Singapore shares capped a rather broody week on a flat note.
The key Straits Times Index (STI) was down two points or 0.08 per cent at 2,490.09 yesterday, after a renewed rout in United States mega-cap technology shares.
The market's key barometer lost 0.8 per cent over the week on worries that the US tech bears could portend something deeper. For one, will the meltdown turn more broad-based and engulf other stocks and asset classes?
Dashed Covid-19 vaccine hopes - seen as vital to jump-starting the global economic recovery - and a bearish oil market, plus the likelihood of a no-deal hard Brexit, added to the uncertainty, curbing traders' risk appetite.
Across Asia, markets in Japan, Hong Kong, China, South Korea and Malaysia pocketed gains despite Wall Street's overnight faltering, but Taiwan and Australia ended in the red.
FXTM analysts Lukman Otunuga and Han Tan said in a note: "Looking ahead, there could be even more volatility in store, with the quadruple witching day for US markets taking place next Friday."
They noted that the futures and options on indices and stocks are set to meet their quarterly expiration on Sept 18, which can trigger heightened volatility and a surge in trade volumes.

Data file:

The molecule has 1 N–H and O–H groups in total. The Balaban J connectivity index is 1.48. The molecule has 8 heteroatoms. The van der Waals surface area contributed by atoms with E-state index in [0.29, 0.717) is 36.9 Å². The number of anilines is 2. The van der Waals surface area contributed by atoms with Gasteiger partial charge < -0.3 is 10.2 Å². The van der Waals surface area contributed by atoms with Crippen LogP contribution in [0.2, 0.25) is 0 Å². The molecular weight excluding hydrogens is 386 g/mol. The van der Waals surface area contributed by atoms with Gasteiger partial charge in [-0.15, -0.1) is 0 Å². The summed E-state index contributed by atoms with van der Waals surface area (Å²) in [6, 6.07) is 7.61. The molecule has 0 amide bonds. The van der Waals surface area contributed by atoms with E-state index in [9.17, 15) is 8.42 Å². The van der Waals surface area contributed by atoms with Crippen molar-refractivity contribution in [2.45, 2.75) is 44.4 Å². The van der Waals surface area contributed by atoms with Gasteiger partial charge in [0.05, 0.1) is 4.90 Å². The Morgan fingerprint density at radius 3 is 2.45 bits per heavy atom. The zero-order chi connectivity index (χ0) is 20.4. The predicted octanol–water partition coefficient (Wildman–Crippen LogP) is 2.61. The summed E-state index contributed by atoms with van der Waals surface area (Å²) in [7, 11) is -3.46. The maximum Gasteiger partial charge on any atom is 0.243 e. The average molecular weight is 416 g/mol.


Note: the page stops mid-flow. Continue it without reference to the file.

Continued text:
The European Central Bank kept rates unchanged at its policy meeting on Thursday. And with that, all eyes will be on the US' Federal Open Market Committee meeting next week.
Overall trading volume in the Singapore market stood at 1.24 billion shares worth $925.7 million. Among the STI constituents, 13 counters were up and 11, down.
Bucking the stock market's overall sour note, AEM Holdings jumped over 10 per cent to $3.63 after it raised its FY2020 revenue guidance on the back of sales order visibility and business outlook.
Wilmar International rose 0.7 per cent to $4.20. Citi Research said the recent price weakness could be temporary, as investors await the final regulatory nod for the much-awaited initial public offering of its Chinese arm.
Ascendas Reit closed unchanged at $3.27. Its manager said the day before that the real estate investment trust (Reit) had priced its $300 million green subordinated perpetual securities under its $7 billion euro medium-term securities programme.
The securities will replace the existing perpetual securities, which are callable next month, and do not materially change the Reit's credit metrics, said Moody's Investors Service.